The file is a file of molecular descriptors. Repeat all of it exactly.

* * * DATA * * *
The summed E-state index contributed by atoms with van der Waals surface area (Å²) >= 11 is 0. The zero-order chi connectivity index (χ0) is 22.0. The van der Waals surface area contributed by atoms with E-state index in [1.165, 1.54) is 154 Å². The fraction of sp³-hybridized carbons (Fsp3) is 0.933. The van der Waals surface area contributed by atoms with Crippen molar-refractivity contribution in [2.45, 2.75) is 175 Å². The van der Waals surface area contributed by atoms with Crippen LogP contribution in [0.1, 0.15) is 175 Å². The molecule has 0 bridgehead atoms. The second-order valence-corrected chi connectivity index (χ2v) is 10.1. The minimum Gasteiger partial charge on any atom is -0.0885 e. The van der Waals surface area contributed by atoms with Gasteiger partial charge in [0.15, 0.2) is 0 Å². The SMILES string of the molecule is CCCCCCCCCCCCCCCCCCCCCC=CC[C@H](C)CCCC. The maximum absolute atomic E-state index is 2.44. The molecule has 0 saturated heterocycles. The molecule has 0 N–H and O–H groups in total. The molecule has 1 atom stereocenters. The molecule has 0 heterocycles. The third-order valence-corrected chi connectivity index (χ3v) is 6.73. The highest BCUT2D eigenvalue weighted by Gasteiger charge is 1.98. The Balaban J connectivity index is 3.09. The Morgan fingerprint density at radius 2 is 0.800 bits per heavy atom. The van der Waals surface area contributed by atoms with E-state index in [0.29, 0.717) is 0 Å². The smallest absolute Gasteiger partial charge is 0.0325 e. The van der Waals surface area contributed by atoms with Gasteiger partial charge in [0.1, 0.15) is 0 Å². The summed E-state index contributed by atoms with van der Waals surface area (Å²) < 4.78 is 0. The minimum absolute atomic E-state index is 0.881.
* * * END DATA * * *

The summed E-state index contributed by atoms with van der Waals surface area (Å²) >= 11 is 0. The zero-order chi connectivity index (χ0) is 22.0. The van der Waals surface area contributed by atoms with E-state index in [1.165, 1.54) is 154 Å². The fraction of sp³-hybridized carbons (Fsp3) is 0.933. The van der Waals surface area contributed by atoms with Crippen molar-refractivity contribution in [2.45, 2.75) is 175 Å². The van der Waals surface area contributed by atoms with Crippen LogP contribution in [0.1, 0.15) is 175 Å². The molecule has 0 bridgehead atoms. The second-order valence-corrected chi connectivity index (χ2v) is 10.1. The minimum Gasteiger partial charge on any atom is -0.0885 e. The van der Waals surface area contributed by atoms with Gasteiger partial charge in [0.15, 0.2) is 0 Å². The SMILES string of the molecule is CCCCCCCCCCCCCCCCCCCCCC=CC[C@H](C)CCCC. The maximum absolute atomic E-state index is 2.44. The molecule has 0 saturated heterocycles. The molecule has 0 N–H and O–H groups in total. The molecule has 1 atom stereocenters. The molecule has 0 heterocycles. The third-order valence-corrected chi connectivity index (χ3v) is 6.73. The highest BCUT2D eigenvalue weighted by Gasteiger charge is 1.98. The Balaban J connectivity index is 3.09. The Morgan fingerprint density at radius 2 is 0.800 bits per heavy atom. The van der Waals surface area contributed by atoms with E-state index in [0.29, 0.717) is 0 Å². The smallest absolute Gasteiger partial charge is 0.0325 e. The van der Waals surface area contributed by atoms with Gasteiger partial charge in [0.1, 0.15) is 0 Å². The summed E-state index contributed by atoms with van der Waals surface area (Å²) < 4.78 is 0. The minimum absolute atomic E-state index is 0.881.